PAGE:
Servlets

25-Apr-11

Servers 

A server is a computer that responds to requests from a client 

Typical requests: provide a web page, upload or download a file, send email  

A server is also the software that responds to these requests; a client could be the browser or other software making these requests Typically, your little computer is the client, and someone else¶s big computer is the server 


However, any computer can be a server It is not unusual to have server software and client software running on the same computer

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Apache 

Apache is a very popular server 

66% of the web sites on the Internet use Apache Full-featured and extensible Efficient Robust Secure (at least, more secure than other servers) Up to date with current standards Open source Free 

Apache is: 
      

Why use anything else?
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Ports 

A port is a connection between a server and a client 


Ports are identified by positive integers A port is a software notion, not a hardware notion, so there may be very many of them Typical port numbers: 
       

A service is associated with a specific port 

21²FTP, File Transfer Protocol 22²SSH, Secure Shell 25²SMTP, Simple Mail Transfer Protocol 53²DNS, Domain Name Service 80²HTTP, Hypertext Transfer Protocol 8080²HTTP (used for testing HTTP) 7648, 7649²CU-SeeMe 27960²Quake III

These are the ports of most interest to us

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Ports II 

My UPenn Web page is:
http://www.cis.upenn.edu/~matuszek 

But it is also:
http://www.cis.upenn.edu:80/~matuszek  



The http: at the beginning signifies a particular protocol (communication language), the Hypertext Transfer Protocol The :80 specifies a port By default, the Web server listens to port 80 
 

The Web server could listen to any port it chose This could lead to problems if the port was in use by some other server For testing servlets, we typically have the server listen to port 8080 If I had sent it to some other port, say, 99, my request would either go unheard, or would (probably) not be understood
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In the second URL above, I explicitly sent my request to port 80 

CGI Scripts 

CGI stands for ³Common Gateway Interface´
Client sends a request to server Server starts a CGI script Script computes a result for server and quits Server returns response to client Another client sends a request Server starts the CGI script again Etc. client client

server
script

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Servlets 

A servlet is like an applet, but on the server side
Client sends a request to server Server starts a servlet Servlet computes a result for server and does not quit Server returns response to client Another client sends a request Server calls the servlet again Etc. client client

server
servlet

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Servlets vs. CGI scripts 

Advantages:    

Running a servlet doesn¶t require creating a separate process each time A servlet stays in memory, so it doesn¶t have to be reloaded each time There is only one instance handling multiple requests, not a separate instance for every request Untrusted servlets can be run in a ³sandbox´ Less choice of languages (CGI scripts can be in any language) 

Disadvantage: 

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Tomcat 

Tomcat is the Servlet Engine than handles servlet requests for Apache 


Tomcat is a ³helper application´ for Apache It¶s best to think of Tomcat as a ³servlet container´ Apache can be installed without Tomcat Tomcat can be installed without Apache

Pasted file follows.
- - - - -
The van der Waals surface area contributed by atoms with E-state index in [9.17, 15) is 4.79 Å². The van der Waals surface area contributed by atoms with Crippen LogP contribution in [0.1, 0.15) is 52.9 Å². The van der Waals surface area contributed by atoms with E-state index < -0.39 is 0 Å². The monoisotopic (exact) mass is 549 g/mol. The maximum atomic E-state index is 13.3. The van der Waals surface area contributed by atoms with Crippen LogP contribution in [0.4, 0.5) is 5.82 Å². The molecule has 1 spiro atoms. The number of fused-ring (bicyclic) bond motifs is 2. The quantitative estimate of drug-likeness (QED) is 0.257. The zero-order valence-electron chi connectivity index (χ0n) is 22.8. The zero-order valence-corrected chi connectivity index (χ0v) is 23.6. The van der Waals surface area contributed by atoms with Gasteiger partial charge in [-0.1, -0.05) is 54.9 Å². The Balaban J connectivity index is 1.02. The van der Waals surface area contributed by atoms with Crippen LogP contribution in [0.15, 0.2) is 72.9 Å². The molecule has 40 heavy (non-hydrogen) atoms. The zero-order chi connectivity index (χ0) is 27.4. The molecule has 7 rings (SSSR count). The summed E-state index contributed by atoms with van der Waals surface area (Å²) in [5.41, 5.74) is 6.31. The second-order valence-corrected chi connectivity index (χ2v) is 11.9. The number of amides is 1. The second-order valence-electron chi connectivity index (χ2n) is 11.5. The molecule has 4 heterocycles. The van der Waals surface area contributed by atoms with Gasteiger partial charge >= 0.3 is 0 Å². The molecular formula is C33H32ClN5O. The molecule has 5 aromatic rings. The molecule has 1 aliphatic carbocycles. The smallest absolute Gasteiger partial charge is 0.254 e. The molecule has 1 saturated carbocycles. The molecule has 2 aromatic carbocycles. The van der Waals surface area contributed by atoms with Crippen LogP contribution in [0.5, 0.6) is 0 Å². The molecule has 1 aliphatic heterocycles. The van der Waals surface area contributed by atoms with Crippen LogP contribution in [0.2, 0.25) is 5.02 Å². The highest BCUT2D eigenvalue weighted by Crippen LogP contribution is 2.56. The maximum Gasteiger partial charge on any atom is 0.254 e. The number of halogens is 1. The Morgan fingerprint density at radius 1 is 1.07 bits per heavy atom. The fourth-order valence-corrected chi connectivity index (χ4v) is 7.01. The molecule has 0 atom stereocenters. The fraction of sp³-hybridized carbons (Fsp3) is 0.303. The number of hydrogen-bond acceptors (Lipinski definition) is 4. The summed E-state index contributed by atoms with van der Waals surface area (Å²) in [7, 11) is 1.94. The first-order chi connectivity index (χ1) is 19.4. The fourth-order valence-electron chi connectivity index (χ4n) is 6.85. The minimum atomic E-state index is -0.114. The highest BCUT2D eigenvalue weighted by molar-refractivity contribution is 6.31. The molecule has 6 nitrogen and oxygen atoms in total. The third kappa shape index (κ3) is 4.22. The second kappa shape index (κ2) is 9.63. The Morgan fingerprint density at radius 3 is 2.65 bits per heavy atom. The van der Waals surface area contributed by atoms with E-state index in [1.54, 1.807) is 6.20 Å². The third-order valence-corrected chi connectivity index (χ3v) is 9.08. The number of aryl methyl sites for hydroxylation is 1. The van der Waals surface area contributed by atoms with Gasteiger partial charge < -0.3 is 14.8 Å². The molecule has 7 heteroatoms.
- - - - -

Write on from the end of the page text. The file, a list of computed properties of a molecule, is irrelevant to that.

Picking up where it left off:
Apache can handle many types of web services 
 

It¶s easier to install Tomcat standalone than as part of Apache 

By itself, Tomcat can handle web pages, servlets, and JSP 

Apache and Tomcat are open source (and therefore free)

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Servlets 

A servlet is any class that implements the javax.servlet.Servlet interface  

In practice, most servlets extend the javax.servlet.http.HttpServlet class Some servlets extend javax.servlet.GenericServlet instead 

Servlets, like applets, usually lack a main method, but must implement or override certain other methods

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Important servlet methods, I 

When a servlet is first started up, its init(ServletConfig config) method is called 


init should perform any necessary initializations init is called only once, and does not need to be thread-safe 

Every servlet request results in a call to service(ServletRequest request, ServletResponse response) 
 

service calls another method depending on the type of service requested Usually you would override the called methods of interest, not service itself service handles multiple simultaneous requests, so it and the methods it calls must be thread safe destroy is called only once, but must be thread safe (because other threads may still be running)
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When the servlet is shut down, destroy() is called 

HTTP requests   

When a request is submitted from a Web page, it is almost always a GET or a POST request The HTTP <form> tag has an attribute action, whose value can be "get" or "post" The "get" action results in the form information being put after a ? in the URL  



Example: http://www.google.com/search?hl=en&ie=UTF-8&oe=UTF8&q=servlets The & separates the various parameters Only a limited amount of information can be sent this way 

"put" can send large amounts of information
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Important servlet methods, II 

The service method dispatches the following kinds of requests: DELETE, GET, HEAD, OPTIONS, POST, PUT, and TRACE   

 

A GET request is dispatched to the doGet(HttpServletRequest request, HttpServletResponse response) method A POST request is dispatched to the doPost(HttpServletRequest request, HttpServletResponse response) method These are the two methods you will usually override doGet and doPost typically do the same thing, so usually you do the real work in one, and have the other just call it public void doGet(HttpServletRequest request, HttpServletResponse response) { doPost(request, response); }